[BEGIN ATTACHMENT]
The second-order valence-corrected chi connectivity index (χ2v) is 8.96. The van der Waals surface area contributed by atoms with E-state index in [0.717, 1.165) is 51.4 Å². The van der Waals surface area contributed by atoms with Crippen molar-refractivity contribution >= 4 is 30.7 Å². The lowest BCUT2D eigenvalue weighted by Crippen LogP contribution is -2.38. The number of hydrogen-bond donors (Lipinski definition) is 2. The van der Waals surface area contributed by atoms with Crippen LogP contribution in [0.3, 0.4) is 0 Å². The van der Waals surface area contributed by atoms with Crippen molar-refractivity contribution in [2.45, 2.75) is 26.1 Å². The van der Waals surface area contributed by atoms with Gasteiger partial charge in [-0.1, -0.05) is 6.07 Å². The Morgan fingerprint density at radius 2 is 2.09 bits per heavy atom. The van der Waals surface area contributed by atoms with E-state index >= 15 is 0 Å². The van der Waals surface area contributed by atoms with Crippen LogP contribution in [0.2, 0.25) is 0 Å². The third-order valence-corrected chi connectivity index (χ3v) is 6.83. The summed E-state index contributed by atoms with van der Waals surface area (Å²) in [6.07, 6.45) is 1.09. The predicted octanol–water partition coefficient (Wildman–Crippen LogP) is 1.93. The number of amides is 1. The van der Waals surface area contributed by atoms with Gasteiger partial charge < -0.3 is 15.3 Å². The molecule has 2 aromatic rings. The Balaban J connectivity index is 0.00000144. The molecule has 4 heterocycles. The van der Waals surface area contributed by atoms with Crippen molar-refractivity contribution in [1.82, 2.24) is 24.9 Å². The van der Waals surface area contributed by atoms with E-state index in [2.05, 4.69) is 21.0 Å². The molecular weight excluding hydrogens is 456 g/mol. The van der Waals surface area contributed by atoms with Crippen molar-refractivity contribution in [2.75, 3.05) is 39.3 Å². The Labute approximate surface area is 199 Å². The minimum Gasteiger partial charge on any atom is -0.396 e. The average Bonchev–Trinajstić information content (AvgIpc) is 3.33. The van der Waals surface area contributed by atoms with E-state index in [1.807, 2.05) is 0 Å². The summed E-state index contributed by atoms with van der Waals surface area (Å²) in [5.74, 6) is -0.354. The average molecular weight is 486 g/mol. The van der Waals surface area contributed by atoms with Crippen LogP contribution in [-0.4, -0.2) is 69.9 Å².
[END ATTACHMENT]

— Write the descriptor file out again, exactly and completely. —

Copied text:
The second-order valence-corrected chi connectivity index (χ2v) is 8.96. The van der Waals surface area contributed by atoms with E-state index in [0.717, 1.165) is 51.4 Å². The van der Waals surface area contributed by atoms with Crippen molar-refractivity contribution >= 4 is 30.7 Å². The lowest BCUT2D eigenvalue weighted by Crippen LogP contribution is -2.38. The number of hydrogen-bond donors (Lipinski definition) is 2. The van der Waals surface area contributed by atoms with Crippen LogP contribution in [0.3, 0.4) is 0 Å². The van der Waals surface area contributed by atoms with Crippen molar-refractivity contribution in [2.45, 2.75) is 26.1 Å². The van der Waals surface area contributed by atoms with Gasteiger partial charge in [-0.1, -0.05) is 6.07 Å². The Morgan fingerprint density at radius 2 is 2.09 bits per heavy atom. The van der Waals surface area contributed by atoms with E-state index >= 15 is 0 Å². The van der Waals surface area contributed by atoms with Crippen LogP contribution in [0.2, 0.25) is 0 Å². The third-order valence-corrected chi connectivity index (χ3v) is 6.83. The summed E-state index contributed by atoms with van der Waals surface area (Å²) in [6.07, 6.45) is 1.09. The predicted octanol–water partition coefficient (Wildman–Crippen LogP) is 1.93. The number of amides is 1. The van der Waals surface area contributed by atoms with Gasteiger partial charge < -0.3 is 15.3 Å². The molecule has 2 aromatic rings. The Balaban J connectivity index is 0.00000144. The molecule has 4 heterocycles. The van der Waals surface area contributed by atoms with Crippen molar-refractivity contribution in [1.82, 2.24) is 24.9 Å². The van der Waals surface area contributed by atoms with E-state index in [2.05, 4.69) is 21.0 Å². The molecular weight excluding hydrogens is 456 g/mol. The van der Waals surface area contributed by atoms with Crippen molar-refractivity contribution in [2.75, 3.05) is 39.3 Å². The Labute approximate surface area is 199 Å². The minimum Gasteiger partial charge on any atom is -0.396 e. The average Bonchev–Trinajstić information content (AvgIpc) is 3.33. The van der Waals surface area contributed by atoms with E-state index in [1.807, 2.05) is 0 Å². The summed E-state index contributed by atoms with van der Waals surface area (Å²) in [5.74, 6) is -0.354. The average molecular weight is 486 g/mol. The van der Waals surface area contributed by atoms with Crippen LogP contribution in [-0.4, -0.2) is 69.9 Å².